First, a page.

12 Ways To Keep Your Outdoor Cat Safe

Keeping Your Outdoor Cat Saf

Each cat is different. While some may be happy lounging on the couch at home, some just can’t get enough of the great outdoors. While letting your kitty go outside of home has its benefits, like experiencing an exciting environment, opportunities for her to express her predatory characteristics and more personal space for her, it is nevertheless fraught with risks. Let’s take a look at a few ways of ensuring your outdoor cat is safe and healthy.

1. Get Your Kitty A Safe Collar And ID

When getting a collar for your cat, remember to get one with a safety clasp that comes undone if the collar gets stuck somewhere, so that your Kitty is protected from strangulation. Also, it’s important that you get her a tag that has her name and your contact details on it, in case she wanders off somewhere far.

2. Get Her Microchipped

Advertisements
100vw, 696px" />

Getting your kitty microchipped is the best way to find her if she wanders off. If she gets lost and if someone finds her and turns her in, your details on the microchip will bring her right back to you. Just make sure your contact details are up to date when you do get her microchipped.

3. Give Her Free Access To Food And Water

Make sure Kitty has access to food and water throughout the day. Water becomes especially important during the summer.

4. Keep A Litter Box Inside

It’s important to keep a litter box inside the house, so that when your outdoor cat decides to stay at home, she has somewhere to relieve herself.

5. Keep An Eye Out For Possible Toxins

There are

Advertisements
many toxins lurking outside, that your kitty may get exposed to. Pesticides, insecticides, baits for vermin – the list goes on. Even the salt or antifreeze that people use during winters can harm kitty’s paws or get ingested if she licks her paws right after being exposed to them. Although you can’t really protect her from everything when she’s outside, it helps to be aware that she may be exposed to them.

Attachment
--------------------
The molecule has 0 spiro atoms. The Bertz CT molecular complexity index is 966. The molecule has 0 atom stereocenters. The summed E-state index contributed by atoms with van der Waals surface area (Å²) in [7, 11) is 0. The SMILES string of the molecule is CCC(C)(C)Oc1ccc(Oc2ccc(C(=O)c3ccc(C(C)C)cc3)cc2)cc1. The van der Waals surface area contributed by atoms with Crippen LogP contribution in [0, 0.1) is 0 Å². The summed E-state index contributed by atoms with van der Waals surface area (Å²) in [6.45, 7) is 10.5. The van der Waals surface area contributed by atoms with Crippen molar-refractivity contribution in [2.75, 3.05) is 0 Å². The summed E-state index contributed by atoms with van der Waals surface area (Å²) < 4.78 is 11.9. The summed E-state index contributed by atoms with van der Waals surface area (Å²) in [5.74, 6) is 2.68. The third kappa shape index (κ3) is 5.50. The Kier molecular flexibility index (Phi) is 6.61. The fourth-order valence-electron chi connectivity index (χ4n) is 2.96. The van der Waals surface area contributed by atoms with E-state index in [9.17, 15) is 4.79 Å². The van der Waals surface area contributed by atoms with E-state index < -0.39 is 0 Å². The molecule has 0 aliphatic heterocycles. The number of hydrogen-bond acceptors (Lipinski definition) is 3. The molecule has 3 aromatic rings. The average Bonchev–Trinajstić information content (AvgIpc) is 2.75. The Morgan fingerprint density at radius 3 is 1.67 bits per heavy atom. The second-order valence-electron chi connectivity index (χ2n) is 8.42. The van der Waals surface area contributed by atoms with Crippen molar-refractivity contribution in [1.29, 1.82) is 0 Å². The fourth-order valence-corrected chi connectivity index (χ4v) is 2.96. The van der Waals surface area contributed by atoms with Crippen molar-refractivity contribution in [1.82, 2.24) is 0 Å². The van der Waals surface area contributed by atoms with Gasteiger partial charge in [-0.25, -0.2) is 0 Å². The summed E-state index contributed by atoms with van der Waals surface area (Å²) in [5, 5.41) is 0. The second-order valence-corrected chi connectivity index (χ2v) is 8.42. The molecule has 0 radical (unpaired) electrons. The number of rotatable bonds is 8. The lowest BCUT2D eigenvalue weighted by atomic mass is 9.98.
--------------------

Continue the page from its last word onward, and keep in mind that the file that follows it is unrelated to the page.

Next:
6. Make Her A Shelter Outside

It’s best to have your cat stay home during extreme weather conditions to protect her from hypothermia in the winters or a heatstroke during summers. But if she won’t stay inside for long, it may be a good idea to make a shelter for her outside to keep her warm in the winters and cool in the summertime.

7. Keep Her Confined Outside

If you feel worried about

Advertisements
letting kitty out and about on her own, you can give her the best of both worlds, by making an outdoor enclosure for her or a high fence to keep her within your yard or garden. This way, your kitty is absolutely safe as she chases birds and squirrels and enjoys the outdoors.

8. Get Her Into A Routine

It’s a good idea to let your kitty settle into a routine where she goes out in the day and comes back in the evening. It’s safe for her to stay indoors after dark. You can start by enticing her home with treats during evenings till the time she gets used to the routine and starts spending the nights at home.

9. Get Her Neutered

It’s a good idea to get your cat spayed any time after she’s about 5 months of age, to prevent her from

Advertisements
getting into catfights or roam very far away from home. Other than keeping her closer to home, getting her neutered also has many health benefits.

10. Take A Stroll Together

It’s a great idea to get a harness and a leash and take your outdoor cat for a walk outside. This strengthens her bond with you and gets you out and about too!

11. Do Not Get Her Declawed

Outdoor cats should never be declawed and declawed cats should never be let outside alone. This is because claws are their biggest defense mechanism. They use claws to defend themselves from dogs or other cats or to climb trees in the event of a threat.

12. Visit The Vet Regularly

Vaccines are crucial for outdoor cats as they are at

Advertisements
risk and need to be vaccinated against a host of illnesses like feline leukemia, distemper and upper respiratory infections. They also need to be checked regularly for fleas and ticks. It’s important that you let her vet know that she goes outdoors, so that he can decide on what shots to give her.